The Hydraulic Ram (General)
The hydraulic ram is a pump that uses hydropower to pump. For example, a ram can be used in a river with a small drop in height to pump water to greater heights, for example, for household use and irrigation. The principle is that running water in a tube is suddenly stopped by closing a valve. The kinetic energy of the water is used to pump a little water up to a much higher height, up to thirty times higher than the drop of the water.
The figure on the right explains the principle in detail. The entrance to the hydraulic ram is on the left. This entrance is connected to a tube of about 10 meters long, in which water flows from a higher point, for example from a higher point of a stream. This can be achieved, for example, by constructing a small dam in a river, or by digging a branch canal along the bank.
When the valve on the right opens, the water from the pipe starts to flow into the hydraulic rams house and flows out through the valve on the right. The speed of the water in the tube increases rapidly until the water flows so fast that the valve on the right is lifted and closes. As a result, the flowing water closes its own exit.
The water that was still moving in the tube now causes high pressure in the ram. This overpressure is comparable to the situation when you close the tap quickly at home. Also then, “suddenly” the exit will be closed, but the water will still arrive. You will hear a loud “kloink” in the water pipe. This is called the “water hammer”, and from this the hydraulic ram gets its name. In the hydraulic ram, this water hammer is put to use: the overpressure opens the non-return valve at the top.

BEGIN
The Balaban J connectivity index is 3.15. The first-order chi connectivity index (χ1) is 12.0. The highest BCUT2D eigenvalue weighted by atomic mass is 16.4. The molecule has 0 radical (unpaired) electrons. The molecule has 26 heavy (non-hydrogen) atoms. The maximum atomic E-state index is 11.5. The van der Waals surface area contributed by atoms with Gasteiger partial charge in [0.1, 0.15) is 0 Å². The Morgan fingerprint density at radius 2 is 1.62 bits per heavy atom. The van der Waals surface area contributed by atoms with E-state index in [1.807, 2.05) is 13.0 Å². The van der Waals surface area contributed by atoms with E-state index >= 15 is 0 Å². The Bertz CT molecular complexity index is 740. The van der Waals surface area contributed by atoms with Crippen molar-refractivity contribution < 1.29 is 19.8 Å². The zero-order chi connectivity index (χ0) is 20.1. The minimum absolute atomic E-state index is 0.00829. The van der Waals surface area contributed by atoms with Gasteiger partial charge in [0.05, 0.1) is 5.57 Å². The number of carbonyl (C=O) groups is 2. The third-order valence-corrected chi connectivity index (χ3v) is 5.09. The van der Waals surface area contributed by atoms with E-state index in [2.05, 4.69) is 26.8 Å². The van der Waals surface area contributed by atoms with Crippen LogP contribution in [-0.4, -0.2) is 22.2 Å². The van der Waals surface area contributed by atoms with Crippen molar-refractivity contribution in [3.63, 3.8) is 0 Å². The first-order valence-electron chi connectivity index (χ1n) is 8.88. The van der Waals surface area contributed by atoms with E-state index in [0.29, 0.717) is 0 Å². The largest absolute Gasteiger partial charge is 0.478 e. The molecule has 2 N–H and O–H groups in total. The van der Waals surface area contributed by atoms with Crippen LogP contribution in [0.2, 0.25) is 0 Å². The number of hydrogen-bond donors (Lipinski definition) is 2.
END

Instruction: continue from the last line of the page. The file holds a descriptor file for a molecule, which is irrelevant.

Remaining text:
This valve leads to an air chamber, with the lift pipe connected to it, which transports the water upwards. A little water flows into the air chamber and the delivery tube. The function of the air chamber is to make the water flow even further. During the short time that the check valve is opened and water flows into the air chamber the air is compressed. When the non-return valve closes again, the compressed air forces the water up through the lift pipe.
When the water in the lift pipe almost comes to a stop, the overpressure disappears and the non-return valve closes. This whole process only takes a fraction of a second. In the final stage of the process, both the check valve and the outlet valve are closed. The water, which is still moving a bit, now has no way out, and “bounces” back, so to speak. This creates a negative pressure in the pump housing for a short time, which opens the outlet valve again. Then the whole process is repeated. This happens about once or twice a second.
An important advantage of a hydraulic ram is that it works fully automatically, as long as water is supplied. In practice, many applications are known in which rams have worked non-stop for years without failure. Modern applications of the hydraulic ram, such as those made by AIDFI in the Philippines (by the Dutch engineer Auke Idzenga) are made in such a way that maintenance is easy and inexpensive. For example, for the only moving part, in the exhaust valve, a door hinge is used.